We provide an expression to test (which can also be a formula itself), and then provide a series of values we want to test it for. We can also give a default result at the end if we so wish

If you want more flexibility, but without nested IF functions, look into the new IFS function as well.

## LARGE & SMALL

Syntax:

=LARGE([Range],[nth_Value]) / =SMALL([Range],[nth_Value])

This pair of functions behave in a similar fashion to MIN and MAX to return the lowest and highest value in a list.

However, where MIN & MAX can only return the highest/lowest value, LARGE and SMALL allow you to set the nth Value to return – eg, the 1^{st}, 2^{nd} or 3^{rd} value

I can think of several occasions where I’ve written overly complicate conditional MAX Array Formulas to return a second highest value – when LARGE would have done it for me with ease.

## OFFSET

Syntax:

=OFFSET([Start_Reference],[Rows],[Cols],<em>[Height]</em>,<em>[Width]</em>)

OFFSET is yet another example of a function where there’s a lot more to it than meets the eye.

In its simplest form, it returns the value of a cell a certain number of Rows and Columns from the Start_Reference. When combined with a MATCH, it allows for some useful LOOKUP style formulas

However, there are two additional (optional) parameters; Height and Width

When you use the Height and Width parameters, you will first OFFSET your cell reference, but it then extends the range referenced by the formula.

This allows us to create dynamic-sized ranges. Consider where we want to show the total sales, but we always add the next day below, we might want a formula that always picks up the full range.

Couple this is with SUBTOTAL and COUNT functions to create powerful dynamic ranges

The same approach can be used to create dynamic named ranges.

With the introduction of Excel Named Tables, the need to create Dynamic Ranges and Dynamic Named Ranges has reduced somewhat, but is still a powerful function to have in your arsenal

## CONVERT

Syntax:

=CONVERT([Number_to_Convert],[From_Unit],[To_Unit])

Convert is a really simple function, but incredibly useful. It can convert a given value between a huge range of units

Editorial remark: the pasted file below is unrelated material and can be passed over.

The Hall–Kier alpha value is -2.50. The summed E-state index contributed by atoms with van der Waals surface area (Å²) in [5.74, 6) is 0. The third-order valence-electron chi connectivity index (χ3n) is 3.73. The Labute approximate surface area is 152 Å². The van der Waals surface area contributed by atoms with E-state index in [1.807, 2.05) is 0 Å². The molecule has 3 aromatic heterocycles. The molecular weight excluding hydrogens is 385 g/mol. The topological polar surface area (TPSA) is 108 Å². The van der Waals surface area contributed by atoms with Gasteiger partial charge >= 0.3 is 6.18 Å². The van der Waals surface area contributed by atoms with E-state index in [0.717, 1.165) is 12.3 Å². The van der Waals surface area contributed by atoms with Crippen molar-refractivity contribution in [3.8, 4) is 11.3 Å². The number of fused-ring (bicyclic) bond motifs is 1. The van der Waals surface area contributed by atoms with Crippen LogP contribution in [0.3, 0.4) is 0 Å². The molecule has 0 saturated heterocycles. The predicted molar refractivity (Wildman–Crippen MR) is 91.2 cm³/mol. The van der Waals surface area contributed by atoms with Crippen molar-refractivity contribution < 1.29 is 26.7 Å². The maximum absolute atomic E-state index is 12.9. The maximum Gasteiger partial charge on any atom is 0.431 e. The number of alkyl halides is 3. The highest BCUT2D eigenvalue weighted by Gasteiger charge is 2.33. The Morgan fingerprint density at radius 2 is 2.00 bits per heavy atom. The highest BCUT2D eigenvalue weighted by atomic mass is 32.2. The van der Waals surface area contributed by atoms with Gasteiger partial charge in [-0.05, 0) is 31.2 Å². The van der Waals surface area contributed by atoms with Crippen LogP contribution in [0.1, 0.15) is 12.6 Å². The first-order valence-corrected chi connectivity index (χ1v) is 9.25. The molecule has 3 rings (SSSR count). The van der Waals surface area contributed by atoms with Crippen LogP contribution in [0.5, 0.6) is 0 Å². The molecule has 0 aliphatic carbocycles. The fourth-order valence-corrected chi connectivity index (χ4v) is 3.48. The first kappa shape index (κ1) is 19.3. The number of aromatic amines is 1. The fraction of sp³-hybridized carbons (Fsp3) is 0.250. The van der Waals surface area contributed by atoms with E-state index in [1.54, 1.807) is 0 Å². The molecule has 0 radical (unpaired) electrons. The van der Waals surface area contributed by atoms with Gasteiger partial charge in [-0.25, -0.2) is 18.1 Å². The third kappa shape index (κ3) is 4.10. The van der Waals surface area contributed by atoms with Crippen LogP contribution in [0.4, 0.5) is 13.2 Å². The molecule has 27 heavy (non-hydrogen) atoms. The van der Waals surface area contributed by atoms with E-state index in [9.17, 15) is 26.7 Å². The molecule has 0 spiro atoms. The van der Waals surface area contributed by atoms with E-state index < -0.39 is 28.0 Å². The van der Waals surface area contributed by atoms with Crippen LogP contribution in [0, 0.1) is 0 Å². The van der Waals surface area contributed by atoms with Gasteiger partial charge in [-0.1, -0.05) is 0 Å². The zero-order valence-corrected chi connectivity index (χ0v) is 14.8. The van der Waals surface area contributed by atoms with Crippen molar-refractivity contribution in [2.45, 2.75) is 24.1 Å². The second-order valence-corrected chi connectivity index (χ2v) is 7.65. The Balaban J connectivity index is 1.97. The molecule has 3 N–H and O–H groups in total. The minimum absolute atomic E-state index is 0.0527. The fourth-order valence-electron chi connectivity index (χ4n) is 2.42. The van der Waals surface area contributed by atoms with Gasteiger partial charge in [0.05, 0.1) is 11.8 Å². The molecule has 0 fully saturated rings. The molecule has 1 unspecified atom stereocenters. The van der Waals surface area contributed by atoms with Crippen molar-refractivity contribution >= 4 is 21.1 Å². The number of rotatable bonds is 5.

The list of units is large – The official documentation is your best guide here.

One thing to watch out for though…

You’ll notice that whilst “m” is listed for Meters, Kilometers is not listed. Similarly, “g” is listed, but not Kilograms, Bytes but not Kilobytes, Megabytes, Gigabytes etc.

Instead, you append a ‘multiplier’ prefix to your unit – eg, “km” for Kilometers, “Mbyte” for Megabyte. (Note, these prefixes are case-sensitive!)

Note that in the case of Information units (bytes), it uses the decimal multiplications (so 1 gigabyte – 1,000 megabytes) rather than the Binary multiplication (where 1 GB = 1,024 MB)

## SUBSTITUTE

Syntax:

=SUBSTITUTE([Text_To_Change],[Old_Text],[New_Text],<em>[Instance]</em>)

A pretty simple function, it allows you to replace all instances of a string of characters (or a single character) with something else.

Using the optional [Instance] parameter, you can change just a single instance of any matching characters.

One particularly useful usage is to insert special characters, such as carriage returns (char(10))

## SUMPRODUCT

Syntax:

=SUMPRODUCT([Array 1]*[Array 2],...)

Arguably one of the most powerful functions in Excel. At one point, it really was a must to master this function, but with the introduction of extra conditional aggregation functions in more recent versions of excel, it’s taken a bit of a back seat.

But it’s still a hugely versatile function, and well worth getting to grips with it.

At its core, it multiplies arrays of data together.

But it can be used for complex tasks – such as conditional summing (with more or less as many conditions as you like), but can also be used to create conditional weighted averaging – one of the most popular articles on this site.

## INDEX & MATCH

Syntax:

=INDEX([Range],MATCH([Lookup_Value],[Lookup_range],[Exact_Match]))

Index & match is a powerful pairing of functions.

For years, excel users have used to simulate a VLOOKUP where the value you want to return it to the LEFT of the lookup value, rather than the RIGHT, which is a requirement of VLOOKUP

With the introduction of Excel data Tables, the INDEX/MATCH combination becomes even more useful, as you can use the Data Table Names in the parameters.

There is growing support for Microsoft to create a ‘new’ LOOKUP function which takes the flexibility of INDEX / MATCH but as a simpler, purpose made function, but for now, we can use this power-couple.